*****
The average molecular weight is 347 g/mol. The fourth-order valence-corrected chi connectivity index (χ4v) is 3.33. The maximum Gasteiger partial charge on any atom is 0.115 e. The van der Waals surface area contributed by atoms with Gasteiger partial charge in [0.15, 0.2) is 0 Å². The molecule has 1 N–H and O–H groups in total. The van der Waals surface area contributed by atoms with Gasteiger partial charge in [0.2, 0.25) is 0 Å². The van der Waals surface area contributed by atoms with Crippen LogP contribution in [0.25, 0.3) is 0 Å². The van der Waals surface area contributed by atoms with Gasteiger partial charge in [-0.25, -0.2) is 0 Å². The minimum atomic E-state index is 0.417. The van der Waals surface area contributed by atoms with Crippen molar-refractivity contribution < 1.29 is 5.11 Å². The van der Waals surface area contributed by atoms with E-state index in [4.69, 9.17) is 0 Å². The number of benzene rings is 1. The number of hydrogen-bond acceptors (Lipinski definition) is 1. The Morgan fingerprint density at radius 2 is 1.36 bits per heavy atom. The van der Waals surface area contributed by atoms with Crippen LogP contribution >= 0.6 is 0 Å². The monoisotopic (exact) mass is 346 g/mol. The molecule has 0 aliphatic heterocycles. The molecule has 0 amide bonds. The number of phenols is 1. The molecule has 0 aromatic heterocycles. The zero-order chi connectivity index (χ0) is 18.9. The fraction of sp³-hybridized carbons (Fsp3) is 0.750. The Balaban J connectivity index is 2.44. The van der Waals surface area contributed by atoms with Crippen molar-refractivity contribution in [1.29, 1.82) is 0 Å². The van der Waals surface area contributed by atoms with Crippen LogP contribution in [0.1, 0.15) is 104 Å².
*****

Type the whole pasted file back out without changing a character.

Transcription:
The average molecular weight is 347 g/mol. The fourth-order valence-corrected chi connectivity index (χ4v) is 3.33. The maximum Gasteiger partial charge on any atom is 0.115 e. The van der Waals surface area contributed by atoms with Gasteiger partial charge in [0.15, 0.2) is 0 Å². The molecule has 1 N–H and O–H groups in total. The van der Waals surface area contributed by atoms with Gasteiger partial charge in [0.2, 0.25) is 0 Å². The van der Waals surface area contributed by atoms with Crippen LogP contribution in [0.25, 0.3) is 0 Å². The van der Waals surface area contributed by atoms with Gasteiger partial charge in [-0.25, -0.2) is 0 Å². The minimum atomic E-state index is 0.417. The van der Waals surface area contributed by atoms with Crippen molar-refractivity contribution < 1.29 is 5.11 Å². The van der Waals surface area contributed by atoms with E-state index in [4.69, 9.17) is 0 Å². The number of benzene rings is 1. The number of hydrogen-bond acceptors (Lipinski definition) is 1. The Morgan fingerprint density at radius 2 is 1.36 bits per heavy atom. The van der Waals surface area contributed by atoms with Crippen LogP contribution >= 0.6 is 0 Å². The monoisotopic (exact) mass is 346 g/mol. The molecule has 0 aliphatic heterocycles. The molecule has 0 amide bonds. The number of phenols is 1. The molecule has 0 aromatic heterocycles. The zero-order chi connectivity index (χ0) is 18.9. The fraction of sp³-hybridized carbons (Fsp3) is 0.750. The Balaban J connectivity index is 2.44. The van der Waals surface area contributed by atoms with Crippen molar-refractivity contribution in [1.29, 1.82) is 0 Å². The van der Waals surface area contributed by atoms with Crippen LogP contribution in [0.1, 0.15) is 104 Å².